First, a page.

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“Dear Sir or Madam, in reference to your letter of February 1st” ... this was the way hand written letters used to start. I was sixteen years old and my dad was asking me to send a letter to the company where I would have my internship.
My dad taught me how to write a letter in the correct format and how to position the outgoing address. He said: “You should put the date in the top right-hand corner of the page. The signature should be also formal and the closing line should read ‘Yours Faithfully'”. The Human Resources department at the company where I interned paid a fortune for the privilege of having an intern who could string a sentence together in legible, neat and hand written German. This company would go as far as canceling an internship or sending the intern to additional classes.
There are many critics that say old fashioned mail is not fast enough and is more expensive. The old fashioned mail requires buying letters and paying for stamps. Email, on the other hand, is free. Most people forget about internet and computer costs. German companies don't have these problems, because every company in Germany has a contract with the post office. They pay a certain amount of money every month and can send as many letters as they wish.
Email will be received at the location to which it is sent much faster than regular mail; however, both email and mail use addresses to which someone can send a letter or a message.
Every other day I receive an email from my step mom in Germany. It keeps us in touch and in more constant communication than a letter could, because the I can receive her message almost immediately.
In emails and letters a person writes thoughts down and sends it to another person. Both are used to communicate with another person; however, email in these days is a modern mode of communication. In fact, email makes the modern business world more efficient. I mostly receive only emails these days (and lots of them!). When I am on vacation for a couple days and come back to work, I am guaranteed to find more than a hundred emails. All these emails, excluding spam emails, need my response and attention. Subjects who were not on the agenda before can overnight take on the highest priority and the communication about it can go half way across the world. (Kleiner)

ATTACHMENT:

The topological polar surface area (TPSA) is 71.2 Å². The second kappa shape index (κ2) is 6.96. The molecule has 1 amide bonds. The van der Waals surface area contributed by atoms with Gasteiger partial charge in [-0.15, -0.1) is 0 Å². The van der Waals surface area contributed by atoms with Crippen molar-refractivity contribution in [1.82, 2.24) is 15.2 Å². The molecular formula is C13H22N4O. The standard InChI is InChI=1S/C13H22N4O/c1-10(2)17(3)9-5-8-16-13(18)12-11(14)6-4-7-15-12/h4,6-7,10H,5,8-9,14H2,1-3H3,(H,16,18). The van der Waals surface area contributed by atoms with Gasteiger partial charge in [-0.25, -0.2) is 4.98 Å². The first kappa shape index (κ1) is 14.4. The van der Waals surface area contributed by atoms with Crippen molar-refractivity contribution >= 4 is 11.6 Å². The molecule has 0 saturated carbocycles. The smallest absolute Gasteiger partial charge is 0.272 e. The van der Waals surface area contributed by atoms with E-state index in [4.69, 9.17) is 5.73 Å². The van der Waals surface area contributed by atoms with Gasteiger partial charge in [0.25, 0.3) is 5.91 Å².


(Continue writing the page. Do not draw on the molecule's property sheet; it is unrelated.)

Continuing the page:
These days, when I open my mail box, I am lucky to find anything other than bills and junk mail. Unfortunately these are the only regularly visitors inside my letter box. People do not consider old fashioned letter writing an effective form of communication.
When a person takes the time to write a letter, they have mostly thought their comments through which makes it to my mind a more sincere mode of communication. If the same thought process and formal way of writing would be associated with traditional letter writing when one writes an email, it would not be as impersonal. People just lose the formal style writing an email. I received the following email from a co-worker the other day:
“If we already have door made the old way / we don't have any in stock, make old door, if you can. Replace it with the new one and may add a note. The note in the attachment to make it clear.”
This was the complete email and I was confused. This email, as are many others, is just not enough. It requires additional personal communication. Although most of the emails I receive are in a better writing style, almost none of them are formal. Emails suffice for most business purposes and mostly daily exchanges. They can also be very fast and practical. (Wilson)
So, which is better: emails or old fashioned letter writing?
I believe that that letter writing itself is an art form. A person's mood and personality can be sensed, just by examining how the tails of individual letters are swept or how hard the writer pressed upon the paper. In an email, this is not possible. It is obvious that old fashioned letter writing is very time consuming and therefore one can understand the need for faster communication in this busy world. Email is a more effective form of communication.
Perhaps I am old fashioned; however, I do enjoy receiving hand written letters, even though the amount of old fashioned mail is almost zero, barring birthday letters and Christmas cards. A letter is handwritten; a person touched the paper and thought about another person. It is much more personal than an email could ever be and the old fashion letter has a value that cannot be replaced. (Wilson)
Kleiner, Kurt. "Email and Letter Writing Share Fundamental Pattern." NewScientist. N.p., 26 Oct. 2005. Web. 15 Feb. 2010. <http://www.newscientist.com/article/dn8214>.
Wilson, Carole. "The Difference Between an Ordinary Letter and an E-mail." Helium. N.p., 2002-2010. Web. 16 Feb. 2010. <http://www.helium.com/items/395931-the-difference-between-an-ordinary-letter-and-an-e-mail>.